A couple of weeks ago, I finished reading T.M. Luhrmann’s When God Talks Back: Understanding the American Evangelical Relationship with God. As I mentioned then, please read Mark Noll’s review, which is much better than what I could have written. This week, I’d like to share a few things that I learned from Luhrmann about engaging and talking with non-evangelicals. Next week, I’ll have a few thoughts about how we evangelicals can talk amongst ourselves.
1. Encourage good scholars and thinkers, whatever their beliefs.Â Maybe this just applies to me (though I suspect it isn’t). After I became a Christian, as a junior English major at the University of Louisville, I started checking up onÂ the religious beliefs of poets and novelistsÂ before I had a word they had written. I went through a period where I had a very difficult time appreciating any writers whose religious beliefs didn’t square with my own.
Perhaps this is an appropriate stage for a new Christian â€” taking time to learn more about the faith from those in the faith â€” but it shouldn’t be the end stage for Christians. “All truth is God’s truth,” as the late Arthur Holmes said, and we should be willing to learn that truth from anyone. At the end ofÂ When God Talks Back, Luhrmann writes that she doesn’t consider herself a Christian, yet I was able to learn a great deal from her about how Christians think and how prayer works from a psychological perspective.Â
2. Work on my language.Â Luhrmann spent years of research working to understand common evangelical language about hearing God â€” and still felt the need to include an entire chapter defusing concerns about mental illness. Most people, academics or not, won’t take that time or make that effort to understand language that is confusing or offensive. I don’t think that the “right language” will magically make someone accept the Gospel or even agree with me about where to eat lunch, but I owe it to them to make sure that they are responding to the ideas behind my words, and not my mangled efforts at communication.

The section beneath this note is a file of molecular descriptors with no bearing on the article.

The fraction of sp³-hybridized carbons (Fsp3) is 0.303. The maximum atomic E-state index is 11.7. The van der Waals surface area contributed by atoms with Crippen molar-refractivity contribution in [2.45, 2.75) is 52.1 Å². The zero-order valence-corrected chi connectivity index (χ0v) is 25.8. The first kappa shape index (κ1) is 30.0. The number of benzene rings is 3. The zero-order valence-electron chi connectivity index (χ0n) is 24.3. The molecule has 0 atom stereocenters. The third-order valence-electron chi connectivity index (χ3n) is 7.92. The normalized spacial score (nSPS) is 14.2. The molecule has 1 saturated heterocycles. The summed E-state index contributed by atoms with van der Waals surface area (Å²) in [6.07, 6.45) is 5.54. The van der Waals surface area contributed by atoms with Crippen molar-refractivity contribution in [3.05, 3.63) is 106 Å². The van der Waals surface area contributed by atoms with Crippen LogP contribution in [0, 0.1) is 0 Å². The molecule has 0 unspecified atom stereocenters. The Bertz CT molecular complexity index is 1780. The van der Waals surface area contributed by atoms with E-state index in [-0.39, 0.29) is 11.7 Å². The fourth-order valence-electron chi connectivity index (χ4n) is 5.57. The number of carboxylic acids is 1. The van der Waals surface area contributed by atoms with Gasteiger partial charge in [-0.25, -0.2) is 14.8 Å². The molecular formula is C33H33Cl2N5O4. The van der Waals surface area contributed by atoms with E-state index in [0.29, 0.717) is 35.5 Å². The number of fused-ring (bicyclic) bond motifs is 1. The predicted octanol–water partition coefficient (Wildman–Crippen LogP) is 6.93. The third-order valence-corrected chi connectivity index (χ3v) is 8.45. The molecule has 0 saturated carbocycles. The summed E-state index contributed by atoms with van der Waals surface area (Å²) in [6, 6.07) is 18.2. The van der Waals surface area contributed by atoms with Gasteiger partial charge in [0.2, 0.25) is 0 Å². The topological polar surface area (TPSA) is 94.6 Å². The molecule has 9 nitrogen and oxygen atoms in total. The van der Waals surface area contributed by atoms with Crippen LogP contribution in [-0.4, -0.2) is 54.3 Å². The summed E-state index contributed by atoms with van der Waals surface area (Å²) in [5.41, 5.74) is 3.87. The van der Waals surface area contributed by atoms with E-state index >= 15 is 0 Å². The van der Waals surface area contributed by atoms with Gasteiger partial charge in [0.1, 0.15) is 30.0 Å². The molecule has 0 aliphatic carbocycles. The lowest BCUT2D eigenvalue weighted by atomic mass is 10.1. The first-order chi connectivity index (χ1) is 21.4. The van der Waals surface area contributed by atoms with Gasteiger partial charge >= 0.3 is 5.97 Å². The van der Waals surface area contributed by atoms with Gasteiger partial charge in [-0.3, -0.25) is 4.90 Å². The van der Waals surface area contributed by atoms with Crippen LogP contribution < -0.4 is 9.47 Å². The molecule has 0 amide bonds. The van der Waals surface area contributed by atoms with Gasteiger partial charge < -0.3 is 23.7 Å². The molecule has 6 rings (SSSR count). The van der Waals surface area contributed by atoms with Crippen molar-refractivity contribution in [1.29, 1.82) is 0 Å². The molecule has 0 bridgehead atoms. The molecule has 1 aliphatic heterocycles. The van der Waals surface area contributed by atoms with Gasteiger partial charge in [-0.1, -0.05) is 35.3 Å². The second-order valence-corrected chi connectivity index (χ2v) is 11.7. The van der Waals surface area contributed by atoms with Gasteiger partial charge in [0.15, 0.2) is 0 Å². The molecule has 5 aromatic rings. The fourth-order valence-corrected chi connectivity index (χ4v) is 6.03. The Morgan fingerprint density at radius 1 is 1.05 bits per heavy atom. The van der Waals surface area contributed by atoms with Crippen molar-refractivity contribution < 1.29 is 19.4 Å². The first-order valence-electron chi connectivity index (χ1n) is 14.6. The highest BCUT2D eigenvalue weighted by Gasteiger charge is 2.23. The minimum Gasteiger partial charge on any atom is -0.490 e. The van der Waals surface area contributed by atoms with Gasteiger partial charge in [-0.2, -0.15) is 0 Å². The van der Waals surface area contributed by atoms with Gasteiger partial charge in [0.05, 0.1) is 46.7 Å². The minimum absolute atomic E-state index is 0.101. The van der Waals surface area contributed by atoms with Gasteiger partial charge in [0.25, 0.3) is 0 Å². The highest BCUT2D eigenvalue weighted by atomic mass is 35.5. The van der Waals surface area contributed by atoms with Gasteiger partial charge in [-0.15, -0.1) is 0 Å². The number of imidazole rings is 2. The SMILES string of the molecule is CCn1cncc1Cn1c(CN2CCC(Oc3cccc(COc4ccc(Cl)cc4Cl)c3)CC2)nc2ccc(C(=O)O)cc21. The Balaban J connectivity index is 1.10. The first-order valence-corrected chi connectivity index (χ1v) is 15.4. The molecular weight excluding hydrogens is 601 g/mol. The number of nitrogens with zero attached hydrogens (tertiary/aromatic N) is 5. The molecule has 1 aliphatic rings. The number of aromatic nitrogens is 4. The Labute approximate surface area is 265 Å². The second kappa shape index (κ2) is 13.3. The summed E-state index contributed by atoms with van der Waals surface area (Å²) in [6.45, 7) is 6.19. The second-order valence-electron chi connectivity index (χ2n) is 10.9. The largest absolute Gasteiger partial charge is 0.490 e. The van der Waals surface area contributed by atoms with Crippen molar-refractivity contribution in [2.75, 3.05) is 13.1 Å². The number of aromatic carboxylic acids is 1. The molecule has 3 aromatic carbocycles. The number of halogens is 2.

Further, as Luhrmann explores, there are concepts and practices within Christianity that are not easy for beginners. When I can, I need to recognize those and adjust my language accordingly.
3. Embrace our diversity.Â When God Talks Back primarily deals with one particular tradition within evangelicalism â€” the Vineyard â€” and a quick read of the book (or a quick read of a book review) could leave someone with a mistaken impression of evangelicalism as a whole. Evangelicals often refer to ourselves as “Christians” â€” sometimes out of theological conviction that othersÂ aren’t Christian, but usually (I think) out of simple laziness. We tend to work with a united front among non-evangelicals, and when we do discuss theological differences, it’s usually about who’s right (us) and who’s wrong (them).
There’s another way of doing it, though, as exemplified by places like Regent College and organizations like InterVarsity. (Full disclosure: I’m an alumnus/former employee and alumnus/employee, respectively.) Part of what I love about both institutions is that they value the diverse theological traditions within evangelical Christianity. I’ve learned and worked alongside Baptists, Pentecostals, Anglicans, Presbyterians, Mennonites, Methodists, “just Christians,” Calvinists, Arminians, egalitarians, complementarians, and just about every other kind of evangelical one could imagine. And that’s pretty cool.
Next week, some thoughts about engaging fellow evangelicals based onÂ When God Talks Back. In the meantime, what are your thoughts on this topic?
About the author:
The former Associate Director for the Emerging Scholars Network, Micheal lives in Cincinnati with his wife and three children and works as a web manager for a national storage and organization company. He writes about work, vocation, and finding meaning in what you do at No Small Actors.